Beware of the Recurring Phishing Season

Forest fires, pandemics, subsidy programs, election years and stock market fluctuations all have something in common: they each provide cybercriminals with new opportunities to defraud both businesses and individuals through phishing scams.

In most cases, the cybercriminals develop their phishing emails to prey on individuals in need or on the generosity of potential donors who want to help. A common tactic is to craft emails that have the appearance of coming from a legitimate government agency or support organization with links to carefully crafted websites that can prompt the potential victim for more information. Their hope is that you will react emotionally and click their offered link. However, following such links can expose the victim to:

  • Unwarily disclose personal information
  • Unwittingly share user credentials that could be used on further attacks
  • Download malware that could be leveraged to infiltrate the victim’s system
  • Install ransomware that could encrypt or destroy the victim’s data files

Regardless of the outcome, these all result in exposures ranging from moderate to extreme.

In order to avoid these risks, there are a few simple steps that can be followed:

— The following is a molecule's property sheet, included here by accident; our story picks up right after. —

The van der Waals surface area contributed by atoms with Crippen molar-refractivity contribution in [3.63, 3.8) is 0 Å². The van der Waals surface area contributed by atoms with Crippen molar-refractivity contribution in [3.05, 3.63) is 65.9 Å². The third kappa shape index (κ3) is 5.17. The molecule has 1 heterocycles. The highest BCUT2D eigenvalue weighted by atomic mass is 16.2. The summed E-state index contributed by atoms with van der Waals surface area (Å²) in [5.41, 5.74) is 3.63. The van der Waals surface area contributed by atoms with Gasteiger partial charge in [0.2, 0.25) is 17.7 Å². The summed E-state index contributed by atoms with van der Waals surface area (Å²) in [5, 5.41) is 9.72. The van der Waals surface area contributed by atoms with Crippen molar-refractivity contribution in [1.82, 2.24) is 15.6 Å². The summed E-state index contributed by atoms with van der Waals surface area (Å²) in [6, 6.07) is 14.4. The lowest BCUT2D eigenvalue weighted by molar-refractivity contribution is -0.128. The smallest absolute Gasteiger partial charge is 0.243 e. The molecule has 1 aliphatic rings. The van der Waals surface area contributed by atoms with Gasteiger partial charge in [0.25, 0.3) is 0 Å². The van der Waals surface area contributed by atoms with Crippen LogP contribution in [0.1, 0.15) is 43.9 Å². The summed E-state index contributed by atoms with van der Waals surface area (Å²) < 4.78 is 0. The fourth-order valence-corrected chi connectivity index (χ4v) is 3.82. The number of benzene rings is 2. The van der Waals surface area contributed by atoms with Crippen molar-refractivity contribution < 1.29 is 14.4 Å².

• Is it too good to be true? Significant help or relief is rarely provided unsolicited. If the email was unexpected, be very skeptical. Check the email address very carefully. Depending on the features of your email client, identify the properties of the email address and check if it’s legitimate.
  • Is it really them? Go to their web site. If the offer or opportunity is legitimate, it should be featured on their web site. If it’s an organization or company with which you have an existing relationship, consider calling their known, valid phone number to make inquiries.
  • Beware of disclosing too many details. Legitimate assistance programs would never ask for certain personal data such as user IDs, passwords, account numbers or social security numbers.
  • Don’t be afraid to ask for help. If the unsolicited contact was received at work, consider contacting your Help Desk or Service Desk to ask for their assistance. Your company might have even provided you with a Phishing Alert button in your email software. Your employer would much rather help you confirm that an email is legitimate rather than deal with the fallout from a successful phishing attempt.

Unfortunately, even with remaining vigilant and considering the above, it’s still possible to fall victim to such phishing activities. In the event you suspect you’ve been the victim of a scam, you should immediately:

  • Notify your company’s Help Desk
  • Change your related passwords
  • If applicable, contact the actual organization and notify them
  • Notify your credit card company or bank of any affected accounts
  • Check and monitor your credit report; if possible, freeze your credit

If you have any questions on how to handle phishing scams, please reach out to Patrick Morin or your BNN advisor at 800.244.7444.

Disclaimer of Liability: This publication is intended to provide general information to our clients and friends. It does not constitute accounting, tax, investment, or legal advice; nor is it intended to convey a thorough treatment of the subject matter.

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